In 1967 Sexton joined Donaldson, Williams and Ward in the Burlington Arcade and it was here where Edward met Tommy Nutter. Tommy had originally trained as a plumber, but had a career change to tailoring. Tommy was the salesman as he had an abdunce of charm and along with Edward's cutting ability and technical know how, the pair decided to join forces and opened their own shop ‘Nutters of Savile Row’ on Valentines Day in 1969. They were backed by clients including Cilla Black and her husband Bobby Willis, Peter Brown, then Managing Director of the Beatles' Apple Corps (also on Savile Row) and by the lawyer James Vallance-White.
Situated at 35a, Savile Row (opposite Huntsmans),the pair had a new approach to tailoring..They continued practicing traditional bespoke tailoring but added a contemporary edge to their garments. This is why they were so successful.‘Nutters gave Savile Row the nudge it needed’ and the duo brought a ‘new lease of life’ to the Row.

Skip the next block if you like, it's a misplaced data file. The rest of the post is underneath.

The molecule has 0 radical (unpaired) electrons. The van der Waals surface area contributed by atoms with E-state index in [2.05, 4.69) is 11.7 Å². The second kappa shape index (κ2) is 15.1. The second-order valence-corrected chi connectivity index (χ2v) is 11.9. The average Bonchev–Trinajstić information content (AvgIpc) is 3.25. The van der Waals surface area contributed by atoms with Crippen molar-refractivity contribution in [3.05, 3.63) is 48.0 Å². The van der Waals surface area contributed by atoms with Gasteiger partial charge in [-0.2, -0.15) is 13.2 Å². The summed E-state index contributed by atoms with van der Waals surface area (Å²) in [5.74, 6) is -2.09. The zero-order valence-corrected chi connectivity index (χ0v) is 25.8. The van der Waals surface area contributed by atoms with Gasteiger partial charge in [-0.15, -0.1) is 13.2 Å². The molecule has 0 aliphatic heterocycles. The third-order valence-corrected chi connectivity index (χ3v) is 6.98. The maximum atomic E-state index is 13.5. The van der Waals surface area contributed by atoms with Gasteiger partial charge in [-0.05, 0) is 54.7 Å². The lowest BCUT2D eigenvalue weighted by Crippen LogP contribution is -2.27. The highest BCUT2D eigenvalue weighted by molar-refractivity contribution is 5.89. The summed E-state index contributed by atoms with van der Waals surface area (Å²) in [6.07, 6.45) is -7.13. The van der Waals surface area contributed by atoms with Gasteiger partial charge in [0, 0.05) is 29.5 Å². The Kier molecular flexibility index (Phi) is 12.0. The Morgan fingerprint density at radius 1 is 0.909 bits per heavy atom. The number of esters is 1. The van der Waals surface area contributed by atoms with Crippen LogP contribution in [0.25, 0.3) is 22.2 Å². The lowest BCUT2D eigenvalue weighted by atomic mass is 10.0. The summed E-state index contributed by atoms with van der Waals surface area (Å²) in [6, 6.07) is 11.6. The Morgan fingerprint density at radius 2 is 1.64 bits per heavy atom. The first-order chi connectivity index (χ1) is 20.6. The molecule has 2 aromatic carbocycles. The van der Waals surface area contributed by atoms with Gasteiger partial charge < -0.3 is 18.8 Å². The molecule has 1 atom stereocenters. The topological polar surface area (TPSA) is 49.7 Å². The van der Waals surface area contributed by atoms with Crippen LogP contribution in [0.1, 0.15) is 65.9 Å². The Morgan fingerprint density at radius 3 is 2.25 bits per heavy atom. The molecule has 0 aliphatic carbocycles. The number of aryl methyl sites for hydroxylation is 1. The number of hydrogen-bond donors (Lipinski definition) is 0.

The shop opened with extravagant window displays. Nutters had the first ‘opened window’ in Savile Rows history. Light was let in to the shop, and allowed passers by to view the interior of the shop. This was also very contemporary with concealed spotlighting, mirrored walls and a chocolate brown carpet. This meant that people were intrigued and wanted to be part of this new, modern company. Tommy was the face of the business, whilst Edward was the master cutter, who took Nutter’s ideas and made them a reality.
Pictured is Tony King, who I bumped into in London recently. He was modellng the suit, which Joe Morgan of Chittleborough & Morgan had just altered for him. This was the very first Nutters creation, which was made for him shortly befored they moved into the Row, whilst still at Donaldson, Williams and Ward. Tony is involved within the music industry and he and Tommy met through mutual friends.
The suit Tony is wearing is the beginning of the style that epitomises what Nutters were famed for with their exaggerated sholders and wide lapels, which developed into a more eccentric and exaggerated look illustrated by Ringo Star.